Annual Rendezvous at the Travilah Oak Tree

Annual Rendezvous at the Travilah Oak Tree

Potomac Oak Center hosts Autumn festival.

The Travilah Oak at the Potomac Oak Center at the corner of Glen and Travilah roads in Potomac, is a white oak estimated in 1975 by the Maryland Forest Service to be 275 year old. It has seen many changes throughout the years. On Saturday, Oct. 7, from 12-4 p.m., it will celebrate its birthday, the 5th annual Travilah Oak Day, with all sorts of family activities.

There will be a raffle sponsored by the Potomac Oak Center to raise funds to pay off the remaining costs for rebuilding of the C & O canal boat by the Friends of the Historic Great Falls Tavern. There will be hay rides, pony rides, vaulting demonstrations on horseback, a horseback demonstration by the Maryland National Park Police, scarecrow building, a pumpkin decorating contest, storytelling, the famous Travilah Oak Tree quiz with prizes for all, old-time music played by the Martin family, a barbecue prepared by the Travilah Oak Deli plus free birthday cake, and many hands-on nature arts & crafts activities to delight children.

Guy Hopkins Semmes and Michael Porter Denker of Hopkins & Porter Construction, Inc., which has its offices in the Potomac Oak Center and which in 1997 coordinated the effort to protect the Travilah Oak, will be co-hosts of this event. One of the 10 Potomac painted ponies, August Acorn (painted by Anne Martinez of PAInT (Potomac Artists in Touch), will once again greet visitors from his old grazing grounds under the Travilah Oak.

During its lifetime of 275 years, the Travilah Oak has stood next to at least two different family homes that are now gone. It grew next door to the Old Travilah Country Store built in the 1840s. The white oak has seen the boom and decay of a small town called Travilah, named after its young, sick, beloved postmaster, which included a post office, two churches, a school, a town hall, and residences. Travilah flourished from the late 1800s to the early 1900s when the C&O Canal was still a vital thoroughfare for local farmers and millers. At that period the Travilah Oak would have seen Union troops under Maj. Gen. Nathaniel P. Banks guarding the Potomac River, and also Confederate troops under General J. E. B. Stuart moving toward Rockville. It was growing here in the 1700s when George Washington visited Bells Mill, a nearby mill, and considered the possibility of building a canal. Presently, the Travilah Oak looks out over the Potomac Oak Center, formerly the Glenvilah Shopping Center, built in 1979.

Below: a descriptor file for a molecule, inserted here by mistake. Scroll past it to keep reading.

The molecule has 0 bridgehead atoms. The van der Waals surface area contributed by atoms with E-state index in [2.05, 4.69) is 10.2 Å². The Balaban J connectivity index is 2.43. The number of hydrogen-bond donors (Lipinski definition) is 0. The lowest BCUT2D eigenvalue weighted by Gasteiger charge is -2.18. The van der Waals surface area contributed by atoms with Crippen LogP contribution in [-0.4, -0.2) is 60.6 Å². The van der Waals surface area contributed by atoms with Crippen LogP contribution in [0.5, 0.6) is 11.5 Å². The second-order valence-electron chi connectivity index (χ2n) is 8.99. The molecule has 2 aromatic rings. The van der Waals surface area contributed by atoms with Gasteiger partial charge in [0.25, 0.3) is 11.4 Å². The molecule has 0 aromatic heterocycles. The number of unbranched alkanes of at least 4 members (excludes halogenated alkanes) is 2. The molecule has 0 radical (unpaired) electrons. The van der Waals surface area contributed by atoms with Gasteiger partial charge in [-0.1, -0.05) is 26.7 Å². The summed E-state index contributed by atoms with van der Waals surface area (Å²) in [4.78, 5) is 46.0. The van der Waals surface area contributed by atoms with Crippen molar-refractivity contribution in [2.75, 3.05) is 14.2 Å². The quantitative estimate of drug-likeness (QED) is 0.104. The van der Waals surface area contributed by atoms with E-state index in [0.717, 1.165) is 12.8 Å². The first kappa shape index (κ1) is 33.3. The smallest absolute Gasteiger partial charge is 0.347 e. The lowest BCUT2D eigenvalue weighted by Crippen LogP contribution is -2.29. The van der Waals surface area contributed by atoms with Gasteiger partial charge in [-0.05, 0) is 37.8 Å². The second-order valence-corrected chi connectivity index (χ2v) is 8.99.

The Travilah Oak has recently been entered in the Big Tree Champions of Maryland competition sponsored by the State Forester's Office, a contest begun in 1925 and subsequently used as the model for a national "Big Tree Contest" started in 1940 by the American Forestry Association. The famous Wye Oak of Maryland's Eastern Shore, with a circumference of 31 feet, 2 inches; 79 feet in height; and a crown spread of 102 feet; was until a few years go the largest white oak tree in the state of Maryland — as well as in the entire country. The Wye Oak finally fell in a storm. The Travilah Oak compares favorably to it both in its height of 98 feet and crown spread of approximately 100 feet, but its circumference is but 17 feet, 6 inches, a little more than half the girth of the Wye Oak. A new listing of Big Tree Champions is due out soon, and the Travilah Oak may well qualify to be among them.